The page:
Groupon: Where the social web and smart shoppers unite resulting in collective buying power.
The idea is brilliantly simple: present a great deal and if enough people commit to it; the retailer will honor the price. Essentially, it’s a numbers game. Though the deals seem “too good to be true,” they only take effect once a pre-determined number of consumers have committed to purchase a service or item. Because retailers control the number of coupons (and can guarantee a base redemption rate) they can ensure the offer makes financial sense.
Basically, it’s buying in bulk to get a better deal.
In a down economy where deals often drive consumption, Groupon encourages savvy consumers to do what they do naturally: seek out the best deals. Only now, they’re incentivized to spread the deal around. It’s a win-win situation for both the consumer and the business.
Serving over 45 cities, Groupon is nearing the almost 1 million coupons “bought” (937,596 as of this writing). It claims to have saved consumers over $40 million dollars at a combination of local businesses and e-commerce sites.
Launched in November 2008, Groupon began as the side project of a site called The Point, a community-organizing hub where users start a campaign asking people to give money or do something as a group. If enough people commit, the campaign reaches a “tipping point” and the action is set in motion. Though conceptually similar, Groupon, focuses exclusively on coupons and deals.
“We want each Groupon purchase to feel too good to be true, from the moment you buy to the day you use it. If there’s anything unusual about a deal (e.g. an inconvenient location), we go out of our way to point it out.” (About Us, Groupon.com)
American Express is employing a similar model. Their “Daily Wish” offers quantity-limited hot deals to card members during the Holiday season. On Thursday, December 17th they are even offering three brand new 2010 BMW 328i for only $16,838.00!
Woot.com is well known and has been around for quite some time. Woot’s deals are not only quantity-limited (once they’re out of stock, it’s gone) but also time-limited. Each deal last’s for one day only (sometimes less).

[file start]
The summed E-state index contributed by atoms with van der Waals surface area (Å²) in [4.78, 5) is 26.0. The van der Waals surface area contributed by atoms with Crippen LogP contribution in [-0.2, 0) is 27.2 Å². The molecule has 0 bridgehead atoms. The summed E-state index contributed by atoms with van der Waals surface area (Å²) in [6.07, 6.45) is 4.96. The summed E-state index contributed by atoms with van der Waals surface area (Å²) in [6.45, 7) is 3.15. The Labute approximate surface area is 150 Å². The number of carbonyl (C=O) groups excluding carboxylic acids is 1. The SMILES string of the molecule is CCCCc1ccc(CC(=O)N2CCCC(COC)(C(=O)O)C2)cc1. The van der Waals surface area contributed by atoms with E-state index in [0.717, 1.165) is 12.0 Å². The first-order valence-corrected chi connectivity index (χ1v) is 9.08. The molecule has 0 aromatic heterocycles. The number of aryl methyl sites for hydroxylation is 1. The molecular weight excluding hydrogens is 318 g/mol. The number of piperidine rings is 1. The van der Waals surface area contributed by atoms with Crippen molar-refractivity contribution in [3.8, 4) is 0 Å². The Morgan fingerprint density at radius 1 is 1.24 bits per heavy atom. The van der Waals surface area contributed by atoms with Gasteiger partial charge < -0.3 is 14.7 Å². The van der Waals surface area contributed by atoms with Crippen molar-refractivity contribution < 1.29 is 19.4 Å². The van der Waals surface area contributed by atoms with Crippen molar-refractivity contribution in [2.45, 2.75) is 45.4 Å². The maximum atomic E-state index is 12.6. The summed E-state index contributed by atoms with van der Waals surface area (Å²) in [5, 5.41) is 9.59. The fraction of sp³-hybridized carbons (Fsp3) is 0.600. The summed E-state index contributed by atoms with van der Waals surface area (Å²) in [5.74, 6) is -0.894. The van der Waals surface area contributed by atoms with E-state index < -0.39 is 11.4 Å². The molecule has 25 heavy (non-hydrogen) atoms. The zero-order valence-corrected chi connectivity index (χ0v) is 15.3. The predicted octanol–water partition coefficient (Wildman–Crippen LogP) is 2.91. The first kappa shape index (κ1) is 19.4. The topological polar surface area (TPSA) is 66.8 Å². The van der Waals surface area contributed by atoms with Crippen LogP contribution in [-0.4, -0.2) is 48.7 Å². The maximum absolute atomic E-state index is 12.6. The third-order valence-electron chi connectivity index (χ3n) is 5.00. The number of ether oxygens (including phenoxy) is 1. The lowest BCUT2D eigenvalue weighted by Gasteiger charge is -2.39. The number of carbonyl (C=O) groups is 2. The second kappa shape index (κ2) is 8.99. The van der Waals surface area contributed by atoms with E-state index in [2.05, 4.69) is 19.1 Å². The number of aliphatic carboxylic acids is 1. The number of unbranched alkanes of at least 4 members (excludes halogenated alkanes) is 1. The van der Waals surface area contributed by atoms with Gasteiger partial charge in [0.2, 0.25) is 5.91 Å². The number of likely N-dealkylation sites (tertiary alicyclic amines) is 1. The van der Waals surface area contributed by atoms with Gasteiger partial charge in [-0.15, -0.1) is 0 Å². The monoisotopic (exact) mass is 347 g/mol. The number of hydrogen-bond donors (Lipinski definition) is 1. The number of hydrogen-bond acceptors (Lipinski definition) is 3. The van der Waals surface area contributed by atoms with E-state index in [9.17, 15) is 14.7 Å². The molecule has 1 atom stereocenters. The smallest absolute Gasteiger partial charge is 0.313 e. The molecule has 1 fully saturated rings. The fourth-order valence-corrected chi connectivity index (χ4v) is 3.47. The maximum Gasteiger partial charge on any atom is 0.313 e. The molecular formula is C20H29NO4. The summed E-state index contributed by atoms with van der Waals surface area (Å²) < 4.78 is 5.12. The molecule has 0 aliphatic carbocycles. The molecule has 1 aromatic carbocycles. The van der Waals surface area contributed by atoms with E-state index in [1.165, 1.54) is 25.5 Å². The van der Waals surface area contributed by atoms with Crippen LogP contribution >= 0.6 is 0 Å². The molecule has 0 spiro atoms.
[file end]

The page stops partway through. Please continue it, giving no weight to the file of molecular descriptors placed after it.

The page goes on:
Because the deals are contingent on large redemption rates, they incentive grassroots campaigns to spreading the word. If the minimum isn’t met, then the deal doesn’t happen, so if you want it, you have to advocate for it. Additionally, offers are time-sensitive so they appeal to the “buy-it-now” mentality at a time when “wait-and-see” is the popular MO.
Impulse buyers might want to watch out, it can be addicting.
Pros of Groupon:
- You can purchase gift coupons for your friends
- It’s easy to use
- For business, it’s a guaranteed way to get people in your door. Lots of people!
- It gives consumers a chance to try new experiences that they might not otherwise try.
- If a business closes before you get to use your coupon, Groupon will make sure you get your money back.
Cons of Groupon:
- Returns are handled on a case by case basis. So don’t buy unless you are serious about using the coupon.
- The Groupon coupons expire, usually within a year — but there’s no such thing as a coupon that lasts forever.
- Usually, only one deal a day is featured for your city.
I purchased my first Groupon just a few weeks ago and I feel really good about the value and overall usability of the site.
I have yet to redeem my Groupon so I can’t say any comments about the “full” experience or customer service but I will probably be back on a regular basis looking for a deal that fits my lifestyle.
There’s nothing better than getting to try something new and not feeling guilty about the price.